By Clare Wade, APR
To your employers and LinkedIn. But mostly to you.
Five years ago, I closed my PR business. But I haven’t cleaned out my home office. With high hopes of completing our 16-year house renovation, I took another charge at trashing and recycling. During this last-ditch attempt, I ran across my pros and cons list. Make that lists. (Yes. I make lots of them.)
You know. Are you doing the right things in your life? Losing weight, being nicer to those you love? Are you doing less of the frustrating stuff that wears you down — and more of the good, challenging, inspiring things that help you grow?
What about you? Will earning an APR be on your list? Take five minutes right now. Evaluate the pros and cons to know if you’re ready. Use any of these ideas to get started:
Earning an APR is time consuming. We all know how precious time can be. This is one of those “outside of work, late at night, early in the morning and sandwiched between anything left over” professional development opportunities. It’s a choice and a commitment.
Its value isn’t always understood. Many professions require years of post-graduate study, licensing or other stringent requirements. We know physicians, attorneys and CPAs are valued. What is PR and our accreditation worth?
Your employer might be lukewarm about it. Investing in employees costs time and money. How will earning an APR support your team and your organization? You are the key to creating that understanding. Talk to your supervisor. Show your team how increased PR knowledge can help make them and your company more successful.
APR tells employers that I take my profession seriously. LinkedIn agrees. Or at least provides automated encouragement. It might be right. During the accreditation process, I embraced the history of public relations, gathered evidence to help people understand its value – and in the end, understood how PR can make a business better. It increased my confidence and opened my eyes to how important honesty, ethical behavior and message integration are to a company’s brand and its business health.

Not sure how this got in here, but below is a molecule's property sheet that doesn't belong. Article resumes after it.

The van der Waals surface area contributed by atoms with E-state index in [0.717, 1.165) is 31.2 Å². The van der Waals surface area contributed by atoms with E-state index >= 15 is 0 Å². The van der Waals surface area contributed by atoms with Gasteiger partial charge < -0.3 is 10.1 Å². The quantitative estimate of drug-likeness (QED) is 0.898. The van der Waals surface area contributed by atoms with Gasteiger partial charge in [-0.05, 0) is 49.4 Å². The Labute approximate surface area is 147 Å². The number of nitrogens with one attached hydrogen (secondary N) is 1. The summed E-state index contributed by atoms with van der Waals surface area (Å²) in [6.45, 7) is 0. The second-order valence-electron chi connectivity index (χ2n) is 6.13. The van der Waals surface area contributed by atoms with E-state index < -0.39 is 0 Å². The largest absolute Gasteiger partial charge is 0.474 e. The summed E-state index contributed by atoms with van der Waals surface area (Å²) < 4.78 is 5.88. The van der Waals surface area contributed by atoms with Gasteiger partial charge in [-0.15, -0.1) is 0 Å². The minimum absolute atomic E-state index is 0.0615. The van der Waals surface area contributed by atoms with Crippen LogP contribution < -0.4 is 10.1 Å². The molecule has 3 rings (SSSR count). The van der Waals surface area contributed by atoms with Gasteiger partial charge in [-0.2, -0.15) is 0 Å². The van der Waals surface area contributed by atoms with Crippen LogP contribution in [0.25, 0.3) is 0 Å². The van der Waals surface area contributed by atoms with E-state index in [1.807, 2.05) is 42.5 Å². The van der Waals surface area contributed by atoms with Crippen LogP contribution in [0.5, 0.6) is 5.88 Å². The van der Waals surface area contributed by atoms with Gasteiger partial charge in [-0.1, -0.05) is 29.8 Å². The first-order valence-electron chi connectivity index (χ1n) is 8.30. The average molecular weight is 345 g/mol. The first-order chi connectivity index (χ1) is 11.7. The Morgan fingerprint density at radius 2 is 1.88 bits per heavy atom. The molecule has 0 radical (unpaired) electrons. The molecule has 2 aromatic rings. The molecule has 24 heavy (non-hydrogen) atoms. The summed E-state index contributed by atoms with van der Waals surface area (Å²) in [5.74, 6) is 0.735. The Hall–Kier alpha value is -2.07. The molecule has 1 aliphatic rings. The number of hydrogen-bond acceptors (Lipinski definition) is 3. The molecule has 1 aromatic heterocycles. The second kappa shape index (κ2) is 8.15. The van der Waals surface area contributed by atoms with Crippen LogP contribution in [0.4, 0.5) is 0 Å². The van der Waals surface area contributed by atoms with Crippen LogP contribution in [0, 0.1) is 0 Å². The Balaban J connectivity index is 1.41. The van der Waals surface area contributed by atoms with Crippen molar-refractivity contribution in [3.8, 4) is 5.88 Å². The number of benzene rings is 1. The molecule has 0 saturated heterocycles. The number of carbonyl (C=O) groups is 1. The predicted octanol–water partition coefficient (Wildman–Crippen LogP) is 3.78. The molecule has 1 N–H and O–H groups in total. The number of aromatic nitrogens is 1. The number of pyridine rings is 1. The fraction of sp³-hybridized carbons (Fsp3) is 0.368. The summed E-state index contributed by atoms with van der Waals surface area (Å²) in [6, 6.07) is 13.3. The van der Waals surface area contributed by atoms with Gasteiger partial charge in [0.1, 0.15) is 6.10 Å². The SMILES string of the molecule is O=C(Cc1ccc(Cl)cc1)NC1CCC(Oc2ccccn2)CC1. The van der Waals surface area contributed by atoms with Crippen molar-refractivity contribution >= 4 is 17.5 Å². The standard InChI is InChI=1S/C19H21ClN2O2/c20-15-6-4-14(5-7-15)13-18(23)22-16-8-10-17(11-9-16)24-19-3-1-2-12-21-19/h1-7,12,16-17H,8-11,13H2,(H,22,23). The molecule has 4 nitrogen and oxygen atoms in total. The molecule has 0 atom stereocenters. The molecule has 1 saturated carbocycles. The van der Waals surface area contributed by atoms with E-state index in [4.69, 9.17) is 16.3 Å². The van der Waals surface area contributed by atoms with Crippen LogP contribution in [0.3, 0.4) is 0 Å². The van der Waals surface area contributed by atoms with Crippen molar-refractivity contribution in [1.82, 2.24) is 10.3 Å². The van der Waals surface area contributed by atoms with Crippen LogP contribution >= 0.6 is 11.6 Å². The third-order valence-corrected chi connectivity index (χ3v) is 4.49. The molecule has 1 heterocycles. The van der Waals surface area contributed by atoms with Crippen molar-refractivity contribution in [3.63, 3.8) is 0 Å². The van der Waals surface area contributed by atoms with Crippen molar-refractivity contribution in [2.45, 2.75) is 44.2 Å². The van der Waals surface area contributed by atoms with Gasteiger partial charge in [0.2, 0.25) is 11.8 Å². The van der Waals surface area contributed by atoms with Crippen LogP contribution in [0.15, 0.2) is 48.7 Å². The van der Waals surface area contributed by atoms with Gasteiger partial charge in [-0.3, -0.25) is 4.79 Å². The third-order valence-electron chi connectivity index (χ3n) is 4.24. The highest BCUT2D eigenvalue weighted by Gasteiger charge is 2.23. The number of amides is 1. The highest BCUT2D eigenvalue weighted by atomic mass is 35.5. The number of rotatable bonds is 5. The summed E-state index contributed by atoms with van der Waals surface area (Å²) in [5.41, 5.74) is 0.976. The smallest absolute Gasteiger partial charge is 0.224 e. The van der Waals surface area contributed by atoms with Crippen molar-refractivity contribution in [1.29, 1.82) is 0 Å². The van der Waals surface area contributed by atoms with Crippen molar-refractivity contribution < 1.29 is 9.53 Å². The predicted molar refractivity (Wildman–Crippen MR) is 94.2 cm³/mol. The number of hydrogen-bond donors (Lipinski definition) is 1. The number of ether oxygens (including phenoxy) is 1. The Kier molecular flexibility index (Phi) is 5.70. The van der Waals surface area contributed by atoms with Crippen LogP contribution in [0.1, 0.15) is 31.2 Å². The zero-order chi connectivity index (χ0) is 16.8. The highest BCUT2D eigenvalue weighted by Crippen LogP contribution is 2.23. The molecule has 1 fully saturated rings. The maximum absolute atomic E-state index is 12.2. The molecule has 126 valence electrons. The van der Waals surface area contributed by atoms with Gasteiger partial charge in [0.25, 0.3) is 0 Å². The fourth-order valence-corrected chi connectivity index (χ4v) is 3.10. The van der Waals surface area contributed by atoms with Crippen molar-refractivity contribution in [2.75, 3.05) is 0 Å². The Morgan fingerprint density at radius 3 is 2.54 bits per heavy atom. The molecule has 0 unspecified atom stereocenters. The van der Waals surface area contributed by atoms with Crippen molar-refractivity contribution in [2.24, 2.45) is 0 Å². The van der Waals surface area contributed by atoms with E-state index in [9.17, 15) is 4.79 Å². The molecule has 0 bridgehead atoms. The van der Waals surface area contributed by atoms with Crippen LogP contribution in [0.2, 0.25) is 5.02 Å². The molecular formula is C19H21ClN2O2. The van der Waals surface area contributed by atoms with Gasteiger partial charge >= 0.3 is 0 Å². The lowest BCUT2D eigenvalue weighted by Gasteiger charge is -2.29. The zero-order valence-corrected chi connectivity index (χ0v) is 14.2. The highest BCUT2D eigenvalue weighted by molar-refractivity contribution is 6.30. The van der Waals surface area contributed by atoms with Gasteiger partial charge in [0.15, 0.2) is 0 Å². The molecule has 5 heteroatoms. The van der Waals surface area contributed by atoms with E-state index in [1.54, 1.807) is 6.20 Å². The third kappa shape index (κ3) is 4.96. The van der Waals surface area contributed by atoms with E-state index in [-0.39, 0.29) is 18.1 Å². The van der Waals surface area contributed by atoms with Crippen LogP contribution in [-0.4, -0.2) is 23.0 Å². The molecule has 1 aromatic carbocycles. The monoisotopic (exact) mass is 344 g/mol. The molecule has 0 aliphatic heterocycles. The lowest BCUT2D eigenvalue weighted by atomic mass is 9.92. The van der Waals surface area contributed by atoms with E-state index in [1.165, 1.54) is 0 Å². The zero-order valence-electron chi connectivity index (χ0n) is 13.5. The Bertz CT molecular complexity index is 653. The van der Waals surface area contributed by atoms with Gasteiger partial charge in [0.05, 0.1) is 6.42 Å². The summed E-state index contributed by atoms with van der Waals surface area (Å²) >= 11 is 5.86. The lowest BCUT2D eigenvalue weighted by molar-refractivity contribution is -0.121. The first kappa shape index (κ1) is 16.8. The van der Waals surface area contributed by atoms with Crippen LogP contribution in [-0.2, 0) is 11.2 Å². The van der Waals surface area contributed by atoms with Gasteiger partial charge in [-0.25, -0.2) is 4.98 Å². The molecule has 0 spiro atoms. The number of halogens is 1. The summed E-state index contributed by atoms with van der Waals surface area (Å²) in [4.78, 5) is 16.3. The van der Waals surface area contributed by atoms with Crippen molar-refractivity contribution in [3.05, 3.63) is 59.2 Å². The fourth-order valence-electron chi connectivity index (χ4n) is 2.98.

APR signals that extra edge. Are you committed to high performance and
high standards? APR helps distinguish pros from the pretenders. You
will find an entire community of people with similar goals: who
advocate the strengths of our profession, and who thrive on inspiring
growth and common understanding among employees, customers and sales
APR matters. To me. When you weigh the pros and cons, what is most important to you? I’m proud of the designation. It has helped advance my career. And it truly helped me grow.
It comes down to this. Are you doing the right things in your life? Less of the frustrating stuff — and more of the good, challenging, inspiring things?
APR is one of those things. You can do it. Now’s the time to get started!
Clare Wade is former president of WMPRSA and the local AdFed, and two-time recipient of the WMPRSA PR Professional award. Young at heart with several years of PR agency, corporate and on-your-owner experience, she is always up for the next adventure.